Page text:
• Bites from infected animals.
  • Getting in contact with infected animals by touching them. In case you touch the infected tissue or body fluids of an animal, it can enter your body through breaks in your skin. You may also get it in your eyes, nose, or mouth if you touch your face after contact with F. tularensis.
  • Consuming contaminated food.
  • Breathing in an aerosol (mist) with F. tularensis in it. It might occur if a lawn mower or piece of farming equipment runs over an infected animal.

What are the Risk Factors of Tularemia?

Tularemia is rare and people usually get it from tick bites or contact with a contaminated animal.

The risk of developing tularemia increases with:

  • Jobs include laboratory worker, farmer, veterinarian, hunter, landscaper, wildlife manager, and meat handler.
  • Living in or visiting certain parts of the world such as the south-central United States.
  • Hunting or gardening. Wild animals might be infected with tularemia and hunting them may infect you also. Stirring up soil might result in bacteria being released.

What are the Complications of Tularemia?

Complications of tularemia include:

  • Acute respiratory distress syndrome (ARDS).
  • Brain inflammation.
  • Heart inflammation.
  • Bone, bone marrow, or joint inflammation.
  • Liver inflammation.
  • Kidney (renal) failure.
  • Internal bleeding (haemorrhage).

How Tularemia is Diagnosed?

To diagnose tularemia, your doctor will first examine you, get information about your symptoms along with testing your blood or other body fluids. Based on your symptoms, they may examine your lymph nodes, your throat, your eyes, and any ulcers, bumps, or rashes you may have on your skin.

Tests to diagnose tularemia include:

Blood tests: Your blood sample will be taken and sent to a lab. The lab will detect signs of tularemia and may examine if F. tularensis grows from it. At first, your blood test might seem normal because F. tularensis can be slow-growing. You might have to repeat blood tests some weeks later.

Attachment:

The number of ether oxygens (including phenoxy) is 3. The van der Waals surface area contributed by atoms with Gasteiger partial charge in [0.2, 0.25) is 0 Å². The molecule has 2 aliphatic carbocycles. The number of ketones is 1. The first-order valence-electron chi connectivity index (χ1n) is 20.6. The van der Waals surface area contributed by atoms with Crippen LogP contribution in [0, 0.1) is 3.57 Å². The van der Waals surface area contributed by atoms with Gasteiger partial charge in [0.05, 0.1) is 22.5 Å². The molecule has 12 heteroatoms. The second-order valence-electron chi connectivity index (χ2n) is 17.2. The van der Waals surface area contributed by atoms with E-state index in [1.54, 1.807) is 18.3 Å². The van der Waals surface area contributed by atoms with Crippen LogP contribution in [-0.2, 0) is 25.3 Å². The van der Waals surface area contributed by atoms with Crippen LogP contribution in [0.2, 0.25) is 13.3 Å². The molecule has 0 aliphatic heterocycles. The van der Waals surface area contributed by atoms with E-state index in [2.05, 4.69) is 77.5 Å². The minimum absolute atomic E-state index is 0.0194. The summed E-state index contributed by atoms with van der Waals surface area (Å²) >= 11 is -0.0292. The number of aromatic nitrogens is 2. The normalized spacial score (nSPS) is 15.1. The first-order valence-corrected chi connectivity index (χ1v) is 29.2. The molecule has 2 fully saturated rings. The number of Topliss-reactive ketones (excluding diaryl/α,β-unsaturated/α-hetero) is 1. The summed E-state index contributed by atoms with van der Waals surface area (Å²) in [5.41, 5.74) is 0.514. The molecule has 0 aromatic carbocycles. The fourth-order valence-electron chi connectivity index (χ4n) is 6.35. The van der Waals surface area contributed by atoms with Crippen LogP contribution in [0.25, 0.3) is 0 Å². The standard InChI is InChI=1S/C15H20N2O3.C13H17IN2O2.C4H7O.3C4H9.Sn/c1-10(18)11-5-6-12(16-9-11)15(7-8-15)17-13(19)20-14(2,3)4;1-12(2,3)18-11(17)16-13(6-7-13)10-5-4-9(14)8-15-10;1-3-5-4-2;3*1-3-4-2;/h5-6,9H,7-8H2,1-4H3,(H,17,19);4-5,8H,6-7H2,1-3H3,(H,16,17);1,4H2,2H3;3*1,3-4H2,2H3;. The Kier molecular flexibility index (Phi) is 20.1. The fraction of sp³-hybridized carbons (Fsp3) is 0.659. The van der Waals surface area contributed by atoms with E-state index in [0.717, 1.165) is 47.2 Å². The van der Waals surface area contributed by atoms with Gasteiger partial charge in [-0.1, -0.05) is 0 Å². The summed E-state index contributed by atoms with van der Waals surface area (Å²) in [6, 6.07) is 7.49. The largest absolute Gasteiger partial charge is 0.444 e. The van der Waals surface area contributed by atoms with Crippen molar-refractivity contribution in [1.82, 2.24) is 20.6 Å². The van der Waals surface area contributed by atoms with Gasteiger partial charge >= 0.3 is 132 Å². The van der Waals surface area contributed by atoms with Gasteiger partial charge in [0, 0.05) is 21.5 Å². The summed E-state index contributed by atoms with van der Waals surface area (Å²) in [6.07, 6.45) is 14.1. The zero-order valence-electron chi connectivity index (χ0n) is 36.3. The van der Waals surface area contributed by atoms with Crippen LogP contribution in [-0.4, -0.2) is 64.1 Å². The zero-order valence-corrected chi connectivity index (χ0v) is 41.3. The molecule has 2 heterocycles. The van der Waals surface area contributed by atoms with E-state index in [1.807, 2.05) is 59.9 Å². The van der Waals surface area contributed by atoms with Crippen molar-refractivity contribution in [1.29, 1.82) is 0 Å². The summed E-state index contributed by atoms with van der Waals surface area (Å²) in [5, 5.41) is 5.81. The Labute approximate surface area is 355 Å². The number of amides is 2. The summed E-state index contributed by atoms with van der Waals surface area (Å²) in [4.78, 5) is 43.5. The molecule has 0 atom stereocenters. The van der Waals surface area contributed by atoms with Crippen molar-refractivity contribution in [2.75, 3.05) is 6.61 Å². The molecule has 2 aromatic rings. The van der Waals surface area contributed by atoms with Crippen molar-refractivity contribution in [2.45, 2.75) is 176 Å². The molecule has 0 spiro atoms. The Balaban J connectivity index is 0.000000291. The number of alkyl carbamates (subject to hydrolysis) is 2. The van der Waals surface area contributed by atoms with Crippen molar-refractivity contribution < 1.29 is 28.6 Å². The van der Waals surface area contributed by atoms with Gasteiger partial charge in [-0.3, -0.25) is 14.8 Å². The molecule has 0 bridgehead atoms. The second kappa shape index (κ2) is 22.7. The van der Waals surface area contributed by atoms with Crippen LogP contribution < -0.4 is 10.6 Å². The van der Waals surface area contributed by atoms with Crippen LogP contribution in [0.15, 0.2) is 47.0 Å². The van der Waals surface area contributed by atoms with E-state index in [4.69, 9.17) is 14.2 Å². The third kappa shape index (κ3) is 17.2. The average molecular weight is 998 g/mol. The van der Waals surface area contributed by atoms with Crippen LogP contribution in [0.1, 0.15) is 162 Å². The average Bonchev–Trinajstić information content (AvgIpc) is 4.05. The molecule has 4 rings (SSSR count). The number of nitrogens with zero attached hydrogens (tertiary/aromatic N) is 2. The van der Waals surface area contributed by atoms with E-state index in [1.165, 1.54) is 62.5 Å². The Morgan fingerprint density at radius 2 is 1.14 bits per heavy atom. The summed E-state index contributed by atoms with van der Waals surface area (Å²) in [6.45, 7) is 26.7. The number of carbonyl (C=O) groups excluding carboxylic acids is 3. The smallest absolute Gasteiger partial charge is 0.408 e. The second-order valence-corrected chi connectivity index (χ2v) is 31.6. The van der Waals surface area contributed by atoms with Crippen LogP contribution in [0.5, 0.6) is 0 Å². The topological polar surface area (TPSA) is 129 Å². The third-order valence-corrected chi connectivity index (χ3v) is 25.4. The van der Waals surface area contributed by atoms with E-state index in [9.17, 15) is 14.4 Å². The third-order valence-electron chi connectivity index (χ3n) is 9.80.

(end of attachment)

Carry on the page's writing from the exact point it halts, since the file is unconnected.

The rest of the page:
Biopsy: If you have large lymph nodes or ulcers, a sample of your tissue will be taken and sent for biopsy. A lab will examine the sample for F. tularensis or check if it grows from the sample.

Nasal or throat swab: A long stick with a soft tip (swab) might be used by your doctor to get a sample of mucus from your nose or throat and it will be sent to a lab to check for F. tularensis or examine if it grows from the sample.

Pleural fluid test (thoracentesis): If you have fluid near your lungs, your doctor might take its sample during a thoracentesis and send it to a lab for testing to see if it grows from the sample.

What are the Treatment Options Available for Tularemia?

Treatment of tularemia includes giving broad-spectrum antibiotics, either through a needle (injection) or orally (pill). You also might require other treatments if you have severe complications.

It’s quite vital to treat tularemia immediately after getting diagnosed. Your doctor might give you antibiotics before your test results are back to keep you from getting severely ill.

Antibiotics given to treat tularemia include:

  • Streptomycin.
  • Gentamicin.
  • Doxycycline.
  • Azithromycin.
  • Ciprofloxacin or levofloxacin.

Living with Tularemia

People with tularemia usually make a full recovery and you can expect to be on antibiotics for one to three weeks.

Based on your symptoms, your doctor might monitor you closely for the first few days of treatment. If your symptoms start a while before beginning antibiotics, you might have serious complications.

Some people’s symptoms return after they start to feel better and if it occurs to you, you may have to take another course of antibiotics.

Whom to Consult?

Tularemia is a rare but serious condition and if you think you were exposed to or have symptoms of tularemia, you should seek medical help right away. With fast treatment, a full recovery is possible.